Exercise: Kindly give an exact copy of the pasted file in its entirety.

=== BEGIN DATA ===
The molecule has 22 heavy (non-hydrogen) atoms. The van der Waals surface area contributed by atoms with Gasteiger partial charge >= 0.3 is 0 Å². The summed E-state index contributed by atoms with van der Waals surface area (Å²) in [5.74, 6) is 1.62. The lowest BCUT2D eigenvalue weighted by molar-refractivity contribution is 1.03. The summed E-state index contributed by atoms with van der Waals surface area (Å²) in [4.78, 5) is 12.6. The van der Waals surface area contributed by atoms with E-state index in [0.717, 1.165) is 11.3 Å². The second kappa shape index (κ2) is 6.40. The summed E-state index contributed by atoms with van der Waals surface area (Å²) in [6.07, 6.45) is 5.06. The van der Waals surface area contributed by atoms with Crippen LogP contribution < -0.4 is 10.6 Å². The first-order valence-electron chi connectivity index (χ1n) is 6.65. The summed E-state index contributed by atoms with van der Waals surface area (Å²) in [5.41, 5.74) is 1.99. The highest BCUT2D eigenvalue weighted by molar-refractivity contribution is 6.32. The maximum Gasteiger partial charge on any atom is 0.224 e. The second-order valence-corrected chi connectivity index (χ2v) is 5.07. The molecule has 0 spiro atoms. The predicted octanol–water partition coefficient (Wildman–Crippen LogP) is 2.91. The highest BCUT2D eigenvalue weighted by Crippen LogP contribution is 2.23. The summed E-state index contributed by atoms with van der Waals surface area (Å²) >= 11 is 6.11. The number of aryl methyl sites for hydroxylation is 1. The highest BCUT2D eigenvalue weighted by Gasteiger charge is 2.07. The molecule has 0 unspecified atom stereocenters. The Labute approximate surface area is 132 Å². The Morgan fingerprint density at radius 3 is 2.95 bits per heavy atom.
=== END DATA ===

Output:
The molecule has 22 heavy (non-hydrogen) atoms. The van der Waals surface area contributed by atoms with Gasteiger partial charge >= 0.3 is 0 Å². The summed E-state index contributed by atoms with van der Waals surface area (Å²) in [5.74, 6) is 1.62. The lowest BCUT2D eigenvalue weighted by molar-refractivity contribution is 1.03. The summed E-state index contributed by atoms with van der Waals surface area (Å²) in [4.78, 5) is 12.6. The van der Waals surface area contributed by atoms with E-state index in [0.717, 1.165) is 11.3 Å². The second kappa shape index (κ2) is 6.40. The summed E-state index contributed by atoms with van der Waals surface area (Å²) in [6.07, 6.45) is 5.06. The van der Waals surface area contributed by atoms with Crippen LogP contribution < -0.4 is 10.6 Å². The first-order valence-electron chi connectivity index (χ1n) is 6.65. The summed E-state index contributed by atoms with van der Waals surface area (Å²) in [5.41, 5.74) is 1.99. The highest BCUT2D eigenvalue weighted by molar-refractivity contribution is 6.32. The maximum Gasteiger partial charge on any atom is 0.224 e. The second-order valence-corrected chi connectivity index (χ2v) is 5.07. The molecule has 0 spiro atoms. The predicted octanol–water partition coefficient (Wildman–Crippen LogP) is 2.91. The highest BCUT2D eigenvalue weighted by Crippen LogP contribution is 2.23. The summed E-state index contributed by atoms with van der Waals surface area (Å²) >= 11 is 6.11. The number of aryl methyl sites for hydroxylation is 1. The highest BCUT2D eigenvalue weighted by Gasteiger charge is 2.07. The molecule has 0 unspecified atom stereocenters. The Labute approximate surface area is 132 Å². The Morgan fingerprint density at radius 3 is 2.95 bits per heavy atom.